* Spoilers galore!
The Secret Agent was written by Joseph Conrad and published in 1907. Set in 1886 Victorian London, the story was inspired by the attempted bombing of the Greenwich Observatory a few years earlier. The main characters are Mr. Verloc and his wife, Winnie, a couple who run a shop selling shady wares. The Verlocs are pretty boring. I imagine them as a quiet, middle-aged couple whose relationship is agreeable because it is dull. As a lazy, overweight man, Verloc seems an unlikely choice as a secret agent but maybe that’s the perfect cover. Meanwhile Winnie is content to be ignorant about her husband, not even the least bit curious about his secret comings and goings, or strange friendship with anarchists.
Early in the book, we are introduced to the Future of the Proletariat and the anarchists Verloc associates with through this group. The men hardly seem dangerous, unless you count dangerously opinionated. They enjoy arguing about politics and publishing anarchist literature is the extent of their group’s initiatives. At first, I couldn’t understand why Verloc was interested in being an anarchist. What did a married, very domesticated man like himself have in common with Comrade Ossipon and the others?
To my surprise, the anarchists in The Secret Agent have very little to do with what I think Joseph Conrad wanted to explore in the story. Although anarchists draw society’s attention when there is an act of violence, who are the people directly or indirectly involved? How are their lives affected?
Comrade Ossipon, the Professor and the others have small parts in this story, but I think their greatest role is to provide readers with some understanding of anarchist beliefs, a glimpse into their world and how they walk among us, some mostly harmless, and some like snakes in the grass. As it turned out, associating with anarchists was part of Verloc’s job. He believed in protecting society and by keeping the enemy close was able to undermine any attempts to cause chaos. Something that took me awhile to understand in the book was that the order Verloc received to bomb the Greenwich Observatory was meant to stir up a public outcry against anarchists.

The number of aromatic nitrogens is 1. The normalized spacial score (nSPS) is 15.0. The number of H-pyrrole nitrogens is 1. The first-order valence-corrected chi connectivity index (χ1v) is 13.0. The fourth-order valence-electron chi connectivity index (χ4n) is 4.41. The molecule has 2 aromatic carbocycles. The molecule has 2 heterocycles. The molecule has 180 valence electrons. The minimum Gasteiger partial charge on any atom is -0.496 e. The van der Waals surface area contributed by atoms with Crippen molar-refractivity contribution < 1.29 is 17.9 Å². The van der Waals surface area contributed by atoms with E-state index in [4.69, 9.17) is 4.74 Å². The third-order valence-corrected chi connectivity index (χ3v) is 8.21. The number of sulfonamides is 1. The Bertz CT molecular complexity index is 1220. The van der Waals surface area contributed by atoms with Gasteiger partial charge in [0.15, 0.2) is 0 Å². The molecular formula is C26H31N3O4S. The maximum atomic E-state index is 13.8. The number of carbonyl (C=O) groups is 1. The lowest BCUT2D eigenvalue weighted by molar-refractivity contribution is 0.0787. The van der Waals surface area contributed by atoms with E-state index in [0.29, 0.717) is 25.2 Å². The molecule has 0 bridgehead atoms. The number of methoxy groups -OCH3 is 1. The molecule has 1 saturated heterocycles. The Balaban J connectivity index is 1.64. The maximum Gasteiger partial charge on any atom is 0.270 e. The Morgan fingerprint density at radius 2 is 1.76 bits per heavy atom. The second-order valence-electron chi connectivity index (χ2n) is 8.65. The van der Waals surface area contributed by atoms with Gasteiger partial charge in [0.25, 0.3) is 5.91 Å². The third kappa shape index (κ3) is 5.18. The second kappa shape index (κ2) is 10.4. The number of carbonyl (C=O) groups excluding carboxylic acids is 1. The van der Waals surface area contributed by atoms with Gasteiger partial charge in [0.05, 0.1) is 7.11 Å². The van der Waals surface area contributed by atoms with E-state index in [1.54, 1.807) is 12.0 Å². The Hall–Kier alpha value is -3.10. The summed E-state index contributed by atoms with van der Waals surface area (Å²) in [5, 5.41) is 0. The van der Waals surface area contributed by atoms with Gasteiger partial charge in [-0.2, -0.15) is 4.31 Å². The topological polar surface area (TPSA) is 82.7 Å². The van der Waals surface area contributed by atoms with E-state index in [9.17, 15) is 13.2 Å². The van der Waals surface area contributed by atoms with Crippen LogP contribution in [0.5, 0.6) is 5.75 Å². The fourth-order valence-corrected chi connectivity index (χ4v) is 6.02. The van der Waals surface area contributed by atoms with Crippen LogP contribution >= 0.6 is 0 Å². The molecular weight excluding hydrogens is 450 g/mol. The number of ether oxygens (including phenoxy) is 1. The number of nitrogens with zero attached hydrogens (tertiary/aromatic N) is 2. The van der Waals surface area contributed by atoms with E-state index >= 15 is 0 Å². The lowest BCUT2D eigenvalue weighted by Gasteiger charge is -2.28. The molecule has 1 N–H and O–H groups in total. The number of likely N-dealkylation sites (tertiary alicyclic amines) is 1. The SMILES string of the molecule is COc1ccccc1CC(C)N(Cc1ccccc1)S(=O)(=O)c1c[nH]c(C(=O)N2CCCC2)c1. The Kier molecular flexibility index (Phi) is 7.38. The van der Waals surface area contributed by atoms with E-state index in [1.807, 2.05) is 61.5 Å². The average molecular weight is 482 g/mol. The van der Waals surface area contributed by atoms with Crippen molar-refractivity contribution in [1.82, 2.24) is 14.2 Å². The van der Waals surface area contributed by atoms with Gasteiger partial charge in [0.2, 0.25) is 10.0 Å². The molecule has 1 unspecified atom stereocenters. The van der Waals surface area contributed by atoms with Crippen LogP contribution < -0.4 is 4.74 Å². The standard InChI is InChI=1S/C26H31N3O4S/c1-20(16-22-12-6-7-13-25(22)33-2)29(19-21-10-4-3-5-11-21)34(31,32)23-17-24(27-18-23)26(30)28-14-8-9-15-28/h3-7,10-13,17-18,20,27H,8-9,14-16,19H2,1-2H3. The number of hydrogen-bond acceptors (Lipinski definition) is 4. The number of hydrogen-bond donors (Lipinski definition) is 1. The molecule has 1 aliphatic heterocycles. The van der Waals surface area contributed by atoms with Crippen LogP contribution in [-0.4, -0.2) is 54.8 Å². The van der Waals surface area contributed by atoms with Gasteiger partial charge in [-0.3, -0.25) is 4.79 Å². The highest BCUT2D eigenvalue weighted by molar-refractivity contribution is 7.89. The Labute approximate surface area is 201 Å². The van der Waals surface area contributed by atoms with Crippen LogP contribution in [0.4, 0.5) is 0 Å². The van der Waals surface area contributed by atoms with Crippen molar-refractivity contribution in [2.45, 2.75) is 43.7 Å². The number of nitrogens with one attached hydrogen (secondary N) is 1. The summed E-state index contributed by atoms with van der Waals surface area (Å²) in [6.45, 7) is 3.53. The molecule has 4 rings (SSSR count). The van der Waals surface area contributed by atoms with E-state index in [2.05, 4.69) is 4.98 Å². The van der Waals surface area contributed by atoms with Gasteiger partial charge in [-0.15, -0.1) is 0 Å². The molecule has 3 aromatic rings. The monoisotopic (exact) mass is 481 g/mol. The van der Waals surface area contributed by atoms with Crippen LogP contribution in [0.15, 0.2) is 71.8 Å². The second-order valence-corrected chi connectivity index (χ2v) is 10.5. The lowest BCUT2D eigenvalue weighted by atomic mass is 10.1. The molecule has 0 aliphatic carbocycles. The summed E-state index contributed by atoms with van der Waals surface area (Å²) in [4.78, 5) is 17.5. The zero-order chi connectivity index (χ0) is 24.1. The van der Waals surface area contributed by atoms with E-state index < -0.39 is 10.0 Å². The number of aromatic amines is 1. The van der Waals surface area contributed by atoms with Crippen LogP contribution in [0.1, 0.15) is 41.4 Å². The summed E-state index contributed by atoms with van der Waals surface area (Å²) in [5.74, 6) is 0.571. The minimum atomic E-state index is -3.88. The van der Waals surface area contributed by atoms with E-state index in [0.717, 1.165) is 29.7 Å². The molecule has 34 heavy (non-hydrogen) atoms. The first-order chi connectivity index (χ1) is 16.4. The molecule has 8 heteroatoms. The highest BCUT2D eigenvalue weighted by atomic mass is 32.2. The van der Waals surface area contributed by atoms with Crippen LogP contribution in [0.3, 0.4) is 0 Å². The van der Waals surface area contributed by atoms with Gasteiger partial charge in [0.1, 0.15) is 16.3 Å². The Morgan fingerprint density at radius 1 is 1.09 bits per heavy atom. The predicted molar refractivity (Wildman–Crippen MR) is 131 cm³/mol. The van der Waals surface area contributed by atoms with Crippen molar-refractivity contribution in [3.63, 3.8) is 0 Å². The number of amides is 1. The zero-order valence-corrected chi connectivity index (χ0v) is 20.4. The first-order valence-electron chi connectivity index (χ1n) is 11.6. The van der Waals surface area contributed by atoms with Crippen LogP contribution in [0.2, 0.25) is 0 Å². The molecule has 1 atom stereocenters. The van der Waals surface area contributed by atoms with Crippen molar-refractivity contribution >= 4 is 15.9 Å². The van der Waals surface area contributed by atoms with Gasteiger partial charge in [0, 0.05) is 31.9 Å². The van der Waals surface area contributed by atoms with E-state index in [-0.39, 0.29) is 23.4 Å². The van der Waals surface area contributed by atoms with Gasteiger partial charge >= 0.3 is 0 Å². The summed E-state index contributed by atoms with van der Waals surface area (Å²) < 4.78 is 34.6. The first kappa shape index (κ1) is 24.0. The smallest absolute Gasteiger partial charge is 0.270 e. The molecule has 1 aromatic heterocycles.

As for Winnie, we have all heard stories where ordinary people discover their loved ones are leading extraordinary double lives. What would you do if you found out your spouse was a secret agent? Ultimately, Winnie didn’t even meditate in the book on why her husband was involved with a bombing or that he was a secret agent. Only that he had used her simple-minded brother to carry out a plot that killed him. She might not have even blinked if Verloc confessed to having a double life. But I believe Stevie represents innocence in the story and Winnie, fighting to keep him safe her whole life, was horrified at how Verloc exploited Stevie’s innocence, his trust and love. The fierce protector at the very core of her soul sprang to life and sought vengeance for his death. Perhaps because he never really knew her, Verloc never saw the knife coming.
Maybe the point of the story is violence cannot touch ideas or bend opinions, all it does is hurt people and destroy lives. I think The Secret Agent is not necessarily about a bombing, but about how people need to live with the aftermath. Even Joseph Conrad wrote the book with Winnie Verloc in mind and not the anarchists:
This book is that story, reduced to manageable proportions, its whole course suggested and centred round the absurd cruelty of the Greenwich Park explosion. I had there a task I will not say arduous but of the most absorbing difficulty. But it had to be done. It was a necessity. The figures grouped about Mrs Verloc and related directly or indirectly to her tragic suspicion that “life doesn’t stand much looking into”, are the outcome of that very necessity.
The Secret Agent was my first book by Joseph Conrad. Wow! What can I expect from Heart of Darkness?